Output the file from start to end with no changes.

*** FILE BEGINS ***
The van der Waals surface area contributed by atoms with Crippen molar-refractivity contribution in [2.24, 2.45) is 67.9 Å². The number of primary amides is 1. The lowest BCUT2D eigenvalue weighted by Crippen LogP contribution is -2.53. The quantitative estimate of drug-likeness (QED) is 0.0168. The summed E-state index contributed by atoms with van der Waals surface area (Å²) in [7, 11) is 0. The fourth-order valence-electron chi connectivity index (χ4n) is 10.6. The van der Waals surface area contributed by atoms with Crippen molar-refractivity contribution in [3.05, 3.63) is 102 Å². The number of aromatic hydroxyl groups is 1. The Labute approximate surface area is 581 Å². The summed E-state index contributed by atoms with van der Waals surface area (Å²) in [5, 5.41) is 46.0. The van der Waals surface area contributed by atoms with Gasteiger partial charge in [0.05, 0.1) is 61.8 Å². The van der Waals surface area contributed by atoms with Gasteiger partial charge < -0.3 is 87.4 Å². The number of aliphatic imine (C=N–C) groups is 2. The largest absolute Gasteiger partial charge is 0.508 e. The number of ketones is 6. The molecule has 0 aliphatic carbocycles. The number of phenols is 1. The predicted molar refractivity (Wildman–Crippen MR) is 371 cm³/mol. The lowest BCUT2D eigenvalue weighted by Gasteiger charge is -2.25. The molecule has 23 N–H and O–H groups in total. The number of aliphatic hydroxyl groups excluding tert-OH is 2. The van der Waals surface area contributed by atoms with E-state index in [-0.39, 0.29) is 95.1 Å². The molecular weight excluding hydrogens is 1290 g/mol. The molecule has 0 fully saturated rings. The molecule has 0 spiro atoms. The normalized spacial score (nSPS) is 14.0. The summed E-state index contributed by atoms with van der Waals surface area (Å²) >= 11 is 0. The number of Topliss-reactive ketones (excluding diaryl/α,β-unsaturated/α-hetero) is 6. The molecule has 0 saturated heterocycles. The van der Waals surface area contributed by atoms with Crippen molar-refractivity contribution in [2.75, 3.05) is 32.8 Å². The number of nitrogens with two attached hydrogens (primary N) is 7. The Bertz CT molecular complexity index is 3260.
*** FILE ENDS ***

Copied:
The van der Waals surface area contributed by atoms with Crippen molar-refractivity contribution in [2.24, 2.45) is 67.9 Å². The number of primary amides is 1. The lowest BCUT2D eigenvalue weighted by Crippen LogP contribution is -2.53. The quantitative estimate of drug-likeness (QED) is 0.0168. The summed E-state index contributed by atoms with van der Waals surface area (Å²) in [7, 11) is 0. The fourth-order valence-electron chi connectivity index (χ4n) is 10.6. The van der Waals surface area contributed by atoms with Crippen molar-refractivity contribution in [3.05, 3.63) is 102 Å². The number of aromatic hydroxyl groups is 1. The Labute approximate surface area is 581 Å². The summed E-state index contributed by atoms with van der Waals surface area (Å²) in [5, 5.41) is 46.0. The van der Waals surface area contributed by atoms with Gasteiger partial charge in [0.05, 0.1) is 61.8 Å². The van der Waals surface area contributed by atoms with Gasteiger partial charge < -0.3 is 87.4 Å². The number of aliphatic imine (C=N–C) groups is 2. The largest absolute Gasteiger partial charge is 0.508 e. The number of ketones is 6. The molecule has 0 aliphatic carbocycles. The number of phenols is 1. The predicted molar refractivity (Wildman–Crippen MR) is 371 cm³/mol. The lowest BCUT2D eigenvalue weighted by Gasteiger charge is -2.25. The molecule has 23 N–H and O–H groups in total. The number of aliphatic hydroxyl groups excluding tert-OH is 2. The van der Waals surface area contributed by atoms with E-state index in [-0.39, 0.29) is 95.1 Å². The molecular weight excluding hydrogens is 1290 g/mol. The molecule has 0 fully saturated rings. The molecule has 0 spiro atoms. The normalized spacial score (nSPS) is 14.0. The summed E-state index contributed by atoms with van der Waals surface area (Å²) >= 11 is 0. The number of Topliss-reactive ketones (excluding diaryl/α,β-unsaturated/α-hetero) is 6. The molecule has 0 saturated heterocycles. The van der Waals surface area contributed by atoms with Crippen molar-refractivity contribution in [2.75, 3.05) is 32.8 Å². The number of nitrogens with two attached hydrogens (primary N) is 7. The Bertz CT molecular complexity index is 3260.